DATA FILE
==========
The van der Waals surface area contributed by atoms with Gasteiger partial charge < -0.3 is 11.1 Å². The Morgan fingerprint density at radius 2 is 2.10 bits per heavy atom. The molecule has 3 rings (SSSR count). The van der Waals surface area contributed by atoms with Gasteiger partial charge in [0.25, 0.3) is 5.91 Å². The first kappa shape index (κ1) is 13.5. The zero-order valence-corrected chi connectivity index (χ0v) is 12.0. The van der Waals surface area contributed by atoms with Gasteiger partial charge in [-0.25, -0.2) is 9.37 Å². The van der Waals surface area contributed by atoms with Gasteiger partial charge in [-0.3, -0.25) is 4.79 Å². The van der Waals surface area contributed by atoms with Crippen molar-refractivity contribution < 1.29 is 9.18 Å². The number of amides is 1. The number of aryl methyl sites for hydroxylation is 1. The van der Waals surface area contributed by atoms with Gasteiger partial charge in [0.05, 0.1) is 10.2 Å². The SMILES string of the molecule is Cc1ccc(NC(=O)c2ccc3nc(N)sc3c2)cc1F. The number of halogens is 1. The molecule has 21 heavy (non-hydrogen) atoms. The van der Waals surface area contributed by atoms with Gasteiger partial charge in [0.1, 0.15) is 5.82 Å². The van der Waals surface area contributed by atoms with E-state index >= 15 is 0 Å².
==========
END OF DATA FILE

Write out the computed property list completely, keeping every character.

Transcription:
The van der Waals surface area contributed by atoms with Gasteiger partial charge < -0.3 is 11.1 Å². The Morgan fingerprint density at radius 2 is 2.10 bits per heavy atom. The molecule has 3 rings (SSSR count). The van der Waals surface area contributed by atoms with Gasteiger partial charge in [0.25, 0.3) is 5.91 Å². The first kappa shape index (κ1) is 13.5. The zero-order valence-corrected chi connectivity index (χ0v) is 12.0. The van der Waals surface area contributed by atoms with Gasteiger partial charge in [-0.25, -0.2) is 9.37 Å². The van der Waals surface area contributed by atoms with Gasteiger partial charge in [-0.3, -0.25) is 4.79 Å². The van der Waals surface area contributed by atoms with Crippen molar-refractivity contribution < 1.29 is 9.18 Å². The number of amides is 1. The number of aryl methyl sites for hydroxylation is 1. The van der Waals surface area contributed by atoms with Gasteiger partial charge in [0.05, 0.1) is 10.2 Å². The SMILES string of the molecule is Cc1ccc(NC(=O)c2ccc3nc(N)sc3c2)cc1F. The number of halogens is 1. The molecule has 21 heavy (non-hydrogen) atoms. The van der Waals surface area contributed by atoms with Gasteiger partial charge in [0.1, 0.15) is 5.82 Å². The van der Waals surface area contributed by atoms with E-state index >= 15 is 0 Å².